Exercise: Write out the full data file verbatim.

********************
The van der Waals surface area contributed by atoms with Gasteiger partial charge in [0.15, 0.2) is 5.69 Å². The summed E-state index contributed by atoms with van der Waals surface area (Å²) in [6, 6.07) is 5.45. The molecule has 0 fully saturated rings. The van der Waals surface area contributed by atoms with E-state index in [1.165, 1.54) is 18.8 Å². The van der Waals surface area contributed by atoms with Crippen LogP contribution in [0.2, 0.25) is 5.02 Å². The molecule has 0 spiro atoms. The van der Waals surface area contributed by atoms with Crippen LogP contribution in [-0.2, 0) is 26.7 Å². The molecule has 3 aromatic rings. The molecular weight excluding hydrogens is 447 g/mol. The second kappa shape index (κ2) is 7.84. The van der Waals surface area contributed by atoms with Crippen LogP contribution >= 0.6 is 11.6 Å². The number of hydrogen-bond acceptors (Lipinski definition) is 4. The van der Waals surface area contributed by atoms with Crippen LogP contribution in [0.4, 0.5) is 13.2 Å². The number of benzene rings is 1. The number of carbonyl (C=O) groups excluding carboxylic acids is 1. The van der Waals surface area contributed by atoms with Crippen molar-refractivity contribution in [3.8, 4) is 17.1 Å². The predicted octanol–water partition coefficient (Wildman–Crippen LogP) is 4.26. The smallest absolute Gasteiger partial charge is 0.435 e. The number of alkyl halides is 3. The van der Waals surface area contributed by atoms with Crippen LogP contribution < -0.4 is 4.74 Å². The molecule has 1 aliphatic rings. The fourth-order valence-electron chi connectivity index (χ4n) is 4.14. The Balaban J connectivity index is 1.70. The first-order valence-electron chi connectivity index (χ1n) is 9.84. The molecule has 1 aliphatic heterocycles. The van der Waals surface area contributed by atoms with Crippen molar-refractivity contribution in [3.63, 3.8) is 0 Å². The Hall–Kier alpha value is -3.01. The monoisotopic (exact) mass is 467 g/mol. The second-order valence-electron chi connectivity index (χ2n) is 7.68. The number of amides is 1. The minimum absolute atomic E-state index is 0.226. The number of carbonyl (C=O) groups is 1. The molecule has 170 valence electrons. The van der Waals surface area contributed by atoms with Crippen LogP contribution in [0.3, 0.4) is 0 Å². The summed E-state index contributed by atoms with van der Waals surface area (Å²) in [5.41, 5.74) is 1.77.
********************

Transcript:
The van der Waals surface area contributed by atoms with Gasteiger partial charge in [0.15, 0.2) is 5.69 Å². The summed E-state index contributed by atoms with van der Waals surface area (Å²) in [6, 6.07) is 5.45. The molecule has 0 fully saturated rings. The van der Waals surface area contributed by atoms with E-state index in [1.165, 1.54) is 18.8 Å². The van der Waals surface area contributed by atoms with Crippen LogP contribution in [0.2, 0.25) is 5.02 Å². The molecule has 0 spiro atoms. The van der Waals surface area contributed by atoms with Crippen LogP contribution in [-0.2, 0) is 26.7 Å². The molecule has 3 aromatic rings. The molecular weight excluding hydrogens is 447 g/mol. The second kappa shape index (κ2) is 7.84. The van der Waals surface area contributed by atoms with Crippen LogP contribution >= 0.6 is 11.6 Å². The number of hydrogen-bond acceptors (Lipinski definition) is 4. The van der Waals surface area contributed by atoms with Crippen LogP contribution in [0.4, 0.5) is 13.2 Å². The number of benzene rings is 1. The number of carbonyl (C=O) groups excluding carboxylic acids is 1. The van der Waals surface area contributed by atoms with Crippen molar-refractivity contribution in [3.8, 4) is 17.1 Å². The predicted octanol–water partition coefficient (Wildman–Crippen LogP) is 4.26. The smallest absolute Gasteiger partial charge is 0.435 e. The number of alkyl halides is 3. The van der Waals surface area contributed by atoms with Crippen LogP contribution < -0.4 is 4.74 Å². The molecule has 1 aliphatic rings. The fourth-order valence-electron chi connectivity index (χ4n) is 4.14. The Balaban J connectivity index is 1.70. The first-order valence-electron chi connectivity index (χ1n) is 9.84. The molecule has 1 aliphatic heterocycles. The van der Waals surface area contributed by atoms with Crippen molar-refractivity contribution in [3.63, 3.8) is 0 Å². The Hall–Kier alpha value is -3.01. The monoisotopic (exact) mass is 467 g/mol. The second-order valence-electron chi connectivity index (χ2n) is 7.68. The number of amides is 1. The minimum absolute atomic E-state index is 0.226. The number of carbonyl (C=O) groups is 1. The molecule has 170 valence electrons. The van der Waals surface area contributed by atoms with Crippen LogP contribution in [0.3, 0.4) is 0 Å². The summed E-state index contributed by atoms with van der Waals surface area (Å²) in [5.41, 5.74) is 1.77.